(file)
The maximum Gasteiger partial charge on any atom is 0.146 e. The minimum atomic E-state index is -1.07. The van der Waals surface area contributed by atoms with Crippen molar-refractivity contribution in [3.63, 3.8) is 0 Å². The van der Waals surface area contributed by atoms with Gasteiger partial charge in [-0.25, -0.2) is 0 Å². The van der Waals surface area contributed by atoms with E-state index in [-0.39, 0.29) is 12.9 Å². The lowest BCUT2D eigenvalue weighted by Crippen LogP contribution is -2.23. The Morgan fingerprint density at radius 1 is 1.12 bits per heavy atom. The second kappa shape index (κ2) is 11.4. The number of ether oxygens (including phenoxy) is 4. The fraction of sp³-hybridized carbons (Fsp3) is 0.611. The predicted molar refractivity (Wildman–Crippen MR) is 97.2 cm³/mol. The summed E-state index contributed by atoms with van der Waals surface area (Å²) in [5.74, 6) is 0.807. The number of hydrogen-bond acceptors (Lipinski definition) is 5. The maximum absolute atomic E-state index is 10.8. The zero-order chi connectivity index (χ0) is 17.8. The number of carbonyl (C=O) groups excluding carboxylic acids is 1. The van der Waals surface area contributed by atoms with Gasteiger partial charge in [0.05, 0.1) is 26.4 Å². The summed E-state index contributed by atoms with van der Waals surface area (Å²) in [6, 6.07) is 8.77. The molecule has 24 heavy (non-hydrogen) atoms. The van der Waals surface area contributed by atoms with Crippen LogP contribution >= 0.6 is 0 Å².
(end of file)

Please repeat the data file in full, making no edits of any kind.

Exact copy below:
The maximum Gasteiger partial charge on any atom is 0.146 e. The minimum atomic E-state index is -1.07. The van der Waals surface area contributed by atoms with Crippen molar-refractivity contribution in [3.63, 3.8) is 0 Å². The van der Waals surface area contributed by atoms with Gasteiger partial charge in [-0.25, -0.2) is 0 Å². The van der Waals surface area contributed by atoms with E-state index in [-0.39, 0.29) is 12.9 Å². The lowest BCUT2D eigenvalue weighted by Crippen LogP contribution is -2.23. The Morgan fingerprint density at radius 1 is 1.12 bits per heavy atom. The second kappa shape index (κ2) is 11.4. The number of ether oxygens (including phenoxy) is 4. The fraction of sp³-hybridized carbons (Fsp3) is 0.611. The predicted molar refractivity (Wildman–Crippen MR) is 97.2 cm³/mol. The summed E-state index contributed by atoms with van der Waals surface area (Å²) in [5.74, 6) is 0.807. The number of hydrogen-bond acceptors (Lipinski definition) is 5. The maximum absolute atomic E-state index is 10.8. The zero-order chi connectivity index (χ0) is 17.8. The number of carbonyl (C=O) groups excluding carboxylic acids is 1. The van der Waals surface area contributed by atoms with Gasteiger partial charge in [0.05, 0.1) is 26.4 Å². The summed E-state index contributed by atoms with van der Waals surface area (Å²) in [6, 6.07) is 8.77. The molecule has 24 heavy (non-hydrogen) atoms. The van der Waals surface area contributed by atoms with Crippen LogP contribution >= 0.6 is 0 Å².